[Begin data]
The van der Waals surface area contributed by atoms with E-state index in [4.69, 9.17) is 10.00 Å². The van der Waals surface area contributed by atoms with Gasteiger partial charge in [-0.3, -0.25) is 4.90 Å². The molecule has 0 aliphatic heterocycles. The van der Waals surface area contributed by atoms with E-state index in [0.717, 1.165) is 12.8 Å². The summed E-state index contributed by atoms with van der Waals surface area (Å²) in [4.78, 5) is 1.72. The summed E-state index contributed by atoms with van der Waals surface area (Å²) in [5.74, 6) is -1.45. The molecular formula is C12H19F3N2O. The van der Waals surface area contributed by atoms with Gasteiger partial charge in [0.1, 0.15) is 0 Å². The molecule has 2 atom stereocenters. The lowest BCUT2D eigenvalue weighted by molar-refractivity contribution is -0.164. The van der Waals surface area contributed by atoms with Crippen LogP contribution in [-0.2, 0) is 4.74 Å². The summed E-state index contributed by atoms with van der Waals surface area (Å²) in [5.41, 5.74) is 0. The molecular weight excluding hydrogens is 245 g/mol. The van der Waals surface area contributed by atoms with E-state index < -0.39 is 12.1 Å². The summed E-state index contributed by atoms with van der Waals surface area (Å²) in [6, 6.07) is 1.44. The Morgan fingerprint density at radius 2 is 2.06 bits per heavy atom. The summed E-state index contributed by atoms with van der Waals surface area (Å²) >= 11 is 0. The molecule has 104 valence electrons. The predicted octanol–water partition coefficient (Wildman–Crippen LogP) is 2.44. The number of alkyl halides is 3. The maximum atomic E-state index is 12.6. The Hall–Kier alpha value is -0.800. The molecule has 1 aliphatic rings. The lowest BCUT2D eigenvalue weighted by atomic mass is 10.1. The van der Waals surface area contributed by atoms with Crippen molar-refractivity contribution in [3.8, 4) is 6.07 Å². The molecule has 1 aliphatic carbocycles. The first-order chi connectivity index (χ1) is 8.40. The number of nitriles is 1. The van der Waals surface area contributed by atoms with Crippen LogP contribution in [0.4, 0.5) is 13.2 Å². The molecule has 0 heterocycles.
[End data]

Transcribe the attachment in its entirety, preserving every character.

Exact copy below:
The van der Waals surface area contributed by atoms with E-state index in [4.69, 9.17) is 10.00 Å². The van der Waals surface area contributed by atoms with Gasteiger partial charge in [-0.3, -0.25) is 4.90 Å². The molecule has 0 aliphatic heterocycles. The van der Waals surface area contributed by atoms with E-state index in [0.717, 1.165) is 12.8 Å². The summed E-state index contributed by atoms with van der Waals surface area (Å²) in [4.78, 5) is 1.72. The summed E-state index contributed by atoms with van der Waals surface area (Å²) in [5.74, 6) is -1.45. The molecular formula is C12H19F3N2O. The van der Waals surface area contributed by atoms with Gasteiger partial charge in [0.1, 0.15) is 0 Å². The molecule has 2 atom stereocenters. The lowest BCUT2D eigenvalue weighted by molar-refractivity contribution is -0.164. The van der Waals surface area contributed by atoms with Crippen LogP contribution in [-0.2, 0) is 4.74 Å². The summed E-state index contributed by atoms with van der Waals surface area (Å²) in [5.41, 5.74) is 0. The molecular weight excluding hydrogens is 245 g/mol. The van der Waals surface area contributed by atoms with E-state index < -0.39 is 12.1 Å². The summed E-state index contributed by atoms with van der Waals surface area (Å²) in [6, 6.07) is 1.44. The Morgan fingerprint density at radius 2 is 2.06 bits per heavy atom. The summed E-state index contributed by atoms with van der Waals surface area (Å²) >= 11 is 0. The molecule has 104 valence electrons. The predicted octanol–water partition coefficient (Wildman–Crippen LogP) is 2.44. The number of alkyl halides is 3. The maximum atomic E-state index is 12.6. The Hall–Kier alpha value is -0.800. The molecule has 1 aliphatic rings. The lowest BCUT2D eigenvalue weighted by atomic mass is 10.1. The van der Waals surface area contributed by atoms with Crippen molar-refractivity contribution in [3.8, 4) is 6.07 Å². The molecule has 1 aliphatic carbocycles. The first-order chi connectivity index (χ1) is 8.40. The number of nitriles is 1. The van der Waals surface area contributed by atoms with Crippen LogP contribution in [0.4, 0.5) is 13.2 Å². The molecule has 0 heterocycles.